Introduction: The unifying Idea of the book
I’ve written a book about one thought and that thought keeps coming back to me, and that is the more you study something, the more you give and sacrifice for your passions, the more you learn about life--the more your passion “transforms” you. Whatever your passion is, whatever you invest time in learning or doing, the more you’ll learn about life, and the more you’ll realize that that thing is connected in some way to everything else. Borrowing the Master’s Bicycle is a book about how one thing can be tied to everything. How jiu-jitsu can be used to understand our world and ourselves.
I realize that jiu-jitsu is just a martial art, but the more I teach, the more I try to understand it; the more I end up learning about myself, about people, and ultimately about the universe. I know it sounds strange—a little nutty. Believe me I’m in touch with reality, but I believe that the wise people of the world have devoted themselves to something, maybe one thing, and through that devotion have come away with a certain knowledge, something they have discovered for themselves, whether it’s the monk, or the surfer, or the painter, or the grappler, or the bike rider; the universe will reveal its secrets to the devotees, to the students and life learners, to the people who are passionate and unwavering in their devotion to their passions, and they will begin to see their world defined by the arts that they practice.
I’ve been out of school for almost two decades and I’ve learned a lot in high school and in college, but I’ve learned more about me, on the mat. Jiu-jitsu for me is church; it’s a way to connect to the universe. I think if you train long enough you get passed the techniques and the movement and you find that the art we practice has a soul. It teaches us more than chokes and joint locks, within in it are the secrets of how to live life and if we listen we will learn. This book is not about the tangible techniques of jiu-jitsu. You will not find concrete equations on training or how to apply the perfect omoplata, but what you might find is a little bit of yourself and some insight into why you cannot stop practicing jiu-jitsu, why it’s so important to you.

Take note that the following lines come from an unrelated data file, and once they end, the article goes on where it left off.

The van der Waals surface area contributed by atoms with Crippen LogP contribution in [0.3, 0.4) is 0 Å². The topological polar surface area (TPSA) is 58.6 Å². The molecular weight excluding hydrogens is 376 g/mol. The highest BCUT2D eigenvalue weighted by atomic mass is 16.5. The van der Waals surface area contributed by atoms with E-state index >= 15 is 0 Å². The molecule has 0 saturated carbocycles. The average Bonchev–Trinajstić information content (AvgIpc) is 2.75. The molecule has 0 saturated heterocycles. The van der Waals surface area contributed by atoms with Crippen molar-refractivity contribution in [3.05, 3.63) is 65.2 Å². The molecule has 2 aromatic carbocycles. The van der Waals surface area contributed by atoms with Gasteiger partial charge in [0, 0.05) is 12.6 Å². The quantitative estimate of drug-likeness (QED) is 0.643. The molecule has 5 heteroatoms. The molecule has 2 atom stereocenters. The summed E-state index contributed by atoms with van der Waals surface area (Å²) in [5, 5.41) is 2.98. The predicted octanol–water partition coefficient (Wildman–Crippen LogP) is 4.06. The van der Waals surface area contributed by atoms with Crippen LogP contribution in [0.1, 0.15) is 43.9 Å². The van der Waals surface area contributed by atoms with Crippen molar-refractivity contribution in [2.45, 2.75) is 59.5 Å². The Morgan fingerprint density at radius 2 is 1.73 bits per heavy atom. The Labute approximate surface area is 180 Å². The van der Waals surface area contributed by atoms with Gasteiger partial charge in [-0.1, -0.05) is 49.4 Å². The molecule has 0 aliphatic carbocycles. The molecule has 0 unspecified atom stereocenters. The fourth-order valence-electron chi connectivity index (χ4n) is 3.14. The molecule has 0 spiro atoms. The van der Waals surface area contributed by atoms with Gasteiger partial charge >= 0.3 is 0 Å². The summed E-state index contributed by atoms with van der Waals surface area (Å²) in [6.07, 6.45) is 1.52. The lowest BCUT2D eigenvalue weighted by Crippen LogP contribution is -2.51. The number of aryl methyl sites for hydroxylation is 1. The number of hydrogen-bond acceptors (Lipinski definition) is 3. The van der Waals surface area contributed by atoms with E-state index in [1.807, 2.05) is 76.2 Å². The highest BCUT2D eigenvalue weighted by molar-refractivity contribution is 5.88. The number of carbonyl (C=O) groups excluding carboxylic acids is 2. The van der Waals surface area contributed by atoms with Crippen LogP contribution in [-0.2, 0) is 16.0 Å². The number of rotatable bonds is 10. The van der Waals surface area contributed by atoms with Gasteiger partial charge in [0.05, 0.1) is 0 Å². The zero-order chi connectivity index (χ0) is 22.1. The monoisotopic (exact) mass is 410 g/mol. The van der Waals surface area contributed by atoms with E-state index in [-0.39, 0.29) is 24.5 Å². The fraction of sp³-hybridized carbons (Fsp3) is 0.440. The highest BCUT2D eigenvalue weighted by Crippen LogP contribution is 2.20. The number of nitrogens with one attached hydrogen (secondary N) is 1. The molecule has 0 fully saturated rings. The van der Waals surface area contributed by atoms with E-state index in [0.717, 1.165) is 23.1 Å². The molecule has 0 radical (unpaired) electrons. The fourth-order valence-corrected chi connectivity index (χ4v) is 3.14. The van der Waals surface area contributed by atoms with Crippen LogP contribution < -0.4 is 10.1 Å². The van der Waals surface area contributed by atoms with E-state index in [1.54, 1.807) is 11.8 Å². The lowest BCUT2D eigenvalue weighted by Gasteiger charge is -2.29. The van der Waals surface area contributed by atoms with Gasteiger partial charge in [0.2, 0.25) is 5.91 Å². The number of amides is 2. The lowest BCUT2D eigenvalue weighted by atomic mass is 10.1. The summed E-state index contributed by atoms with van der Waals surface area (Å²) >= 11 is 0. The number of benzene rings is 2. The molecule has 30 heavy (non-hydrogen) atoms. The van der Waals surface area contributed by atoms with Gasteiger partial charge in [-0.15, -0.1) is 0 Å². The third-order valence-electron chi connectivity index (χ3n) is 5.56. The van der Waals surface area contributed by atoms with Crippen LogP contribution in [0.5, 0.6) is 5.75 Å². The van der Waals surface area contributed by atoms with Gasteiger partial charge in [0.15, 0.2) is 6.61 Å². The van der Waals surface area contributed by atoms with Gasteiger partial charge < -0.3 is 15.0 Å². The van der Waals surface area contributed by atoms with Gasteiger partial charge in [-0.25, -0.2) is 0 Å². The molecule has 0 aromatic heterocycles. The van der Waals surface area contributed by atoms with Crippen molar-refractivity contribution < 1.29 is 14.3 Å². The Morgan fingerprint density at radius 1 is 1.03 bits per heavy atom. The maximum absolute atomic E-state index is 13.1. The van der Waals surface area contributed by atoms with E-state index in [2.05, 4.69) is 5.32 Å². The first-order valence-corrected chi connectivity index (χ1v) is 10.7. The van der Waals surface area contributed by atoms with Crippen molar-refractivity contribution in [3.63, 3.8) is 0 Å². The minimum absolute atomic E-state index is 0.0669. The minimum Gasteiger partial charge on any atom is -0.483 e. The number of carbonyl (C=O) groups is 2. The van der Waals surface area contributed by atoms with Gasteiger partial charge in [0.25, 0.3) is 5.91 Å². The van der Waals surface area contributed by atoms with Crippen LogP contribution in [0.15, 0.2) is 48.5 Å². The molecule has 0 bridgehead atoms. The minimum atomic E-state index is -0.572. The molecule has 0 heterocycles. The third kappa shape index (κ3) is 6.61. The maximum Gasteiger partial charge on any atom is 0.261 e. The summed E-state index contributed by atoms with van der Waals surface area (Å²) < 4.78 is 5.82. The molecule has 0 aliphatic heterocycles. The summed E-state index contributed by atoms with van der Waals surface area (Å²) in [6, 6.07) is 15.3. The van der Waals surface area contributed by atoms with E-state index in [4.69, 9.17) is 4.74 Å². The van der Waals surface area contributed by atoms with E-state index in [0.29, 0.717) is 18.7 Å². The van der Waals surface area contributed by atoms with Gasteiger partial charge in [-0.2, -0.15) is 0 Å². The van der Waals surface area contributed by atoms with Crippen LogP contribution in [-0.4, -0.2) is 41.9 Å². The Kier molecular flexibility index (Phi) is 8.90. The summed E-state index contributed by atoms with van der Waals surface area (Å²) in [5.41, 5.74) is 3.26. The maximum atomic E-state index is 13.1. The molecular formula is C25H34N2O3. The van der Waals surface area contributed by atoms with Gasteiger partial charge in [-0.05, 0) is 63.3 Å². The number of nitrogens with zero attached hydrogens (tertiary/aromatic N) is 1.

My daughter once told me that I could compare jiu-jitsu to anything, she was actually being a smart aleck, but she was right, I can compare jiu-jitsu to anything, because the concepts and principles in jiu-jitsu are universal. This book is about jiu-jitsu of course, but other things as well, things that I’ve attached jiu-jitsu to, things that at first glance may not seem to be related to jiu-jitsu but definitely are. All things in the universe fit within the Arte Suave. Whether it‘s Darth Vader or sloths or William Shakespeare, or bicycles; those things teach us about jiu-jitsu and jiu-jitsu teaches us about them. This is what this book is about, the myriad of things that we’re exposed to by the study and the following of one thing, of borrowing our master’s bicycle, of using jiu-jitsu to understand ourselves, each other, and the universe.